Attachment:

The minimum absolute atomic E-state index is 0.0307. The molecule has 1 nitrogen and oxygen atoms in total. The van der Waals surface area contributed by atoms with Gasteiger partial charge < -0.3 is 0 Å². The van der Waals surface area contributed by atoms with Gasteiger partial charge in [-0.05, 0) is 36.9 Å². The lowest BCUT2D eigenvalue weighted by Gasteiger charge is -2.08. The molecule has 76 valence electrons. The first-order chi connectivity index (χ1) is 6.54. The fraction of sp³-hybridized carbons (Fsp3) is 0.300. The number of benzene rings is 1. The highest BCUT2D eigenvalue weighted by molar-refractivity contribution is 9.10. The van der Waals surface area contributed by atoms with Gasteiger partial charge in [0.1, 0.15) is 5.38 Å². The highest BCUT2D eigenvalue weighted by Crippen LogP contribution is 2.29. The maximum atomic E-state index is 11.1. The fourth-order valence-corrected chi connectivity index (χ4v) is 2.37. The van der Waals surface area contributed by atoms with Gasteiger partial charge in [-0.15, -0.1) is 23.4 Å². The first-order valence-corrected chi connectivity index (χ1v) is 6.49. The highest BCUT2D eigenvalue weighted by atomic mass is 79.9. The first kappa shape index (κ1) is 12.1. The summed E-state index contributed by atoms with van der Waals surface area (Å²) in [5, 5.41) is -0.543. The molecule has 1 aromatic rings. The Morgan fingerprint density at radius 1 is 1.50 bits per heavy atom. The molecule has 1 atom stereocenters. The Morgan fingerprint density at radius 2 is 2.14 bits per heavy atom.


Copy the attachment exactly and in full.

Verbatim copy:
The minimum absolute atomic E-state index is 0.0307. The molecule has 1 nitrogen and oxygen atoms in total. The van der Waals surface area contributed by atoms with Gasteiger partial charge < -0.3 is 0 Å². The van der Waals surface area contributed by atoms with Gasteiger partial charge in [-0.05, 0) is 36.9 Å². The lowest BCUT2D eigenvalue weighted by Gasteiger charge is -2.08. The molecule has 76 valence electrons. The first-order chi connectivity index (χ1) is 6.54. The fraction of sp³-hybridized carbons (Fsp3) is 0.300. The number of benzene rings is 1. The highest BCUT2D eigenvalue weighted by molar-refractivity contribution is 9.10. The van der Waals surface area contributed by atoms with Gasteiger partial charge in [0.1, 0.15) is 5.38 Å². The highest BCUT2D eigenvalue weighted by Crippen LogP contribution is 2.29. The maximum atomic E-state index is 11.1. The fourth-order valence-corrected chi connectivity index (χ4v) is 2.37. The van der Waals surface area contributed by atoms with Gasteiger partial charge in [-0.15, -0.1) is 23.4 Å². The first-order valence-corrected chi connectivity index (χ1v) is 6.49. The highest BCUT2D eigenvalue weighted by atomic mass is 79.9. The first kappa shape index (κ1) is 12.1. The summed E-state index contributed by atoms with van der Waals surface area (Å²) in [5, 5.41) is -0.543. The molecule has 1 aromatic rings. The Morgan fingerprint density at radius 1 is 1.50 bits per heavy atom. The molecule has 1 atom stereocenters. The Morgan fingerprint density at radius 2 is 2.14 bits per heavy atom.